Giorgio Castelfranco papers
Notes, manuscripts, clippings and published articles relating to the research interests of Giorgio Castelfranco, Italian Art Historian and officer of the Italian Fine Arts administration.
Language of Materials
Conditions Governing Use:
Copying: Papers may be copied in accordance with the Biblioteca Berenson's usual procedures. Copyright: The Biblioteca Berenson does not hold copyright on all the materials in this collection. Requests for permission to publish material from the collection should be directed to the archivist. Researchers who obtain permission to publish from the archivist are responsible for identifying and contacting the persons or organizations that hold copyright.
Extent36.5 linear feet
The bulk of the collection consists of professional papers. A great portion of the material relates to Giorgio Castelfranco's activity as an officer of the Italian Fine Arts Administration. The other significant part of the collection consists of GC's activity as a scholar and a critic. Related to this aspect of GC's work, is a large quantity of bibliographical notes, drawings, photographs as well as a group of articles on various topics. The series correspondence consists mainly of letters sent by colleagues, artists and art historians. Letters found in the folders on professional matters have been left in their original places and are indicated. 12 boxes of photographs documenting GC's art historical interests are housed in the Berenson Fototeca, as the Castelfranco Bequest. The 196 glass plates are stored in an onsite deposit.
Giorgio Castelfranco, art historian and critic, was born in Venice in 1896. In 1914 he moved to Florence where he lived in the family house, located along the Arno River. He fought in the First World War and was seriously injured. In 1921 he took his degree at the University of Florence, with a thesis on Agnolo Firenzuola. In 1919 he met the painter Giorgio de Chirico in Milan, and his youth as a critic was marked by the friendship and deep intellectual relationship with the artist and with his brother Alberto Savinio. Between 1921 and 1924 Giorgio de Chirico spent considerable periods of time in Castelfranco’s house, at Lungarno Serristori n. 1, and Castelfranco bought some of his paintings. In 1926 he was employed by the Italian Fine Arts Administration in Puglia (Taranto); in 1927 he moved to Umbria (Perugia), and in 1929, as an inspector, to Florence. During the 1930s, together with intensive scholarly activities, he renewed his contacts with de Chirico and Savinio. In 1936 he became Director of the Palazzo Pitti Gallery and, in 1938, succeeded in giving the gallery a new layout. In that same year, in anticipation of Adolph Hitler’s visit to Florence, Castelfranco, as a Jew, was forced out of his position and assigned to the Estense Gallery in Modena. The year after, when the Racial Laws were promulgated in Italy, Castelfranco could no longer hold any government position. He was reintegrated in 1943, in Bari; in this period he supervised the creation of an inventory of monuments and works of art damaged by the war, for which enterprise he was decorated by the Italian Ministry of Education. Then he returned to Florence, and later moved to Rome. From October 1946 he worked closely with Rodolfo Siviero to recover works of art stolen by the Nazis. The collaboration with Siviero began in 1944, when Castelfranco opened his apartment on the Lungarno Serristori to agents and friends, and made it available for the storage of confidential documents. During the 1950s GC was very active as a critic in the organization of contemporary art exhibitions for the Quadriennale d’arte in Rome. In this decade and the following he published many scholarly essays on the Renaissance: mainly on Leonardo da Vinci, but also on Raphael and Donatello. Between 1958 and 1964 he directed the Gabinetto Fotografico Nazionale, promoting the work of cataloguing and the photographic documentation of Italian works of art. In 1964 he became Superintendent of Galleries in Lazio. He retired in 1966 and died in Rome on 15 November 1978.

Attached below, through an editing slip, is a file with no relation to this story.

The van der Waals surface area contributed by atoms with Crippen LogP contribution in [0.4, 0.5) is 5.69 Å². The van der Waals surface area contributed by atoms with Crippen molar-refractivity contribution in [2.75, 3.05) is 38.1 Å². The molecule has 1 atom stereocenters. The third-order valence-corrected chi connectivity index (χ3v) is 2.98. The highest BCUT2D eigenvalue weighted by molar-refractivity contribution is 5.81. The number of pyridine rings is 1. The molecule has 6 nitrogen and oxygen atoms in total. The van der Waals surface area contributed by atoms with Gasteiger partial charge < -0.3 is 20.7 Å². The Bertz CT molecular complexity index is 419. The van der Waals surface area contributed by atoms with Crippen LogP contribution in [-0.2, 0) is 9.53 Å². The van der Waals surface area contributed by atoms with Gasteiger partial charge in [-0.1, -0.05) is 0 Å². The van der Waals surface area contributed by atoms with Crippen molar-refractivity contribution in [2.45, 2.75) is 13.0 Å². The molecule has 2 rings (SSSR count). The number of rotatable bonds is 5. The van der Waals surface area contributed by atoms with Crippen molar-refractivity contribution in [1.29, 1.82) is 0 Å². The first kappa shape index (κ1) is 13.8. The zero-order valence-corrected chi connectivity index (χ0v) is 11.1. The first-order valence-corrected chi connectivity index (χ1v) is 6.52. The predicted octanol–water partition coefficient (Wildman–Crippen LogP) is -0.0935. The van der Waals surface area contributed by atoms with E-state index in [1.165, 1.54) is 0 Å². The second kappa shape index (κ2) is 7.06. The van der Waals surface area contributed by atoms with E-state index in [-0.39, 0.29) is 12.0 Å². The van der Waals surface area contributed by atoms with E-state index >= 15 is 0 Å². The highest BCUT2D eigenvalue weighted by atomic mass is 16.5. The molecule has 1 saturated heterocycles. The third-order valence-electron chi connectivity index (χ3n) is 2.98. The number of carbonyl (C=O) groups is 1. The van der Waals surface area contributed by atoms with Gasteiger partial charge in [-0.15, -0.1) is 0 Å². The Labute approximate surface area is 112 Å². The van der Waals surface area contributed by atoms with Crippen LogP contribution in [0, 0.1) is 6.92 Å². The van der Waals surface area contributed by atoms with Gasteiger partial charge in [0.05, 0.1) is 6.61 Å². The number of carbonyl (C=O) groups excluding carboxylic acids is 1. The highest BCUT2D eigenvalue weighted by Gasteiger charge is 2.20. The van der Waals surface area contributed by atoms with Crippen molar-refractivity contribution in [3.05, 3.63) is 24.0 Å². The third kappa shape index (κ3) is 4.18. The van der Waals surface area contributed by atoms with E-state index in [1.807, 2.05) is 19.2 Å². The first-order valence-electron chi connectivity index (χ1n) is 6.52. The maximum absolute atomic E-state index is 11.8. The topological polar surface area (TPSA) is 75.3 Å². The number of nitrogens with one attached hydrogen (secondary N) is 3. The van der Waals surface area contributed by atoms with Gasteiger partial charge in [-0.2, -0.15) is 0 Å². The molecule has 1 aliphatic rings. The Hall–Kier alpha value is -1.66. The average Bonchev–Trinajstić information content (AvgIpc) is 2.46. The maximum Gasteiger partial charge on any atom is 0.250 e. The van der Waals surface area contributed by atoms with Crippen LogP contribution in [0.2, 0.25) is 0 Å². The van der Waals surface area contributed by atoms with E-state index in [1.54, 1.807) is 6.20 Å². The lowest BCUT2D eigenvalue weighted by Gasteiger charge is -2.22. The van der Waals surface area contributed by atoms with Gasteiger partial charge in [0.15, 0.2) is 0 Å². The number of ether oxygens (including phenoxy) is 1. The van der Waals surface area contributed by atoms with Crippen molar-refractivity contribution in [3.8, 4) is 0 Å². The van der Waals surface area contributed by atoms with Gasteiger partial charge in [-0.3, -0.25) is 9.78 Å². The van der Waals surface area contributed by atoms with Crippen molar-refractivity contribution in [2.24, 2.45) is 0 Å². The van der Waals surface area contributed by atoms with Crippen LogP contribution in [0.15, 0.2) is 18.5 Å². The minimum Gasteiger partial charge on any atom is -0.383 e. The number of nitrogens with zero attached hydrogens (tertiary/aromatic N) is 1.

The collection is subdivided in eight series: Personal and Biographical, Castelfranco's art collection, Professional, Writings, Research, Correspondence, Bibliographical, Photographs.
Processed by Ilaria Della Monica, 2013-2014.
- Art historians
- Art historians--Italy--Florence--Correspondence
- Art museum curators
- Art, Renaissance
- Career development
- Clippings (information artifacts)
- Manuscripts for publication
- World War, 1914-1918.
- Giorgio Castelfranco papers, 1920-1973: A Finding Aid
- Biblioteca Berenson
- Description rules
- Language of description
- EAD ID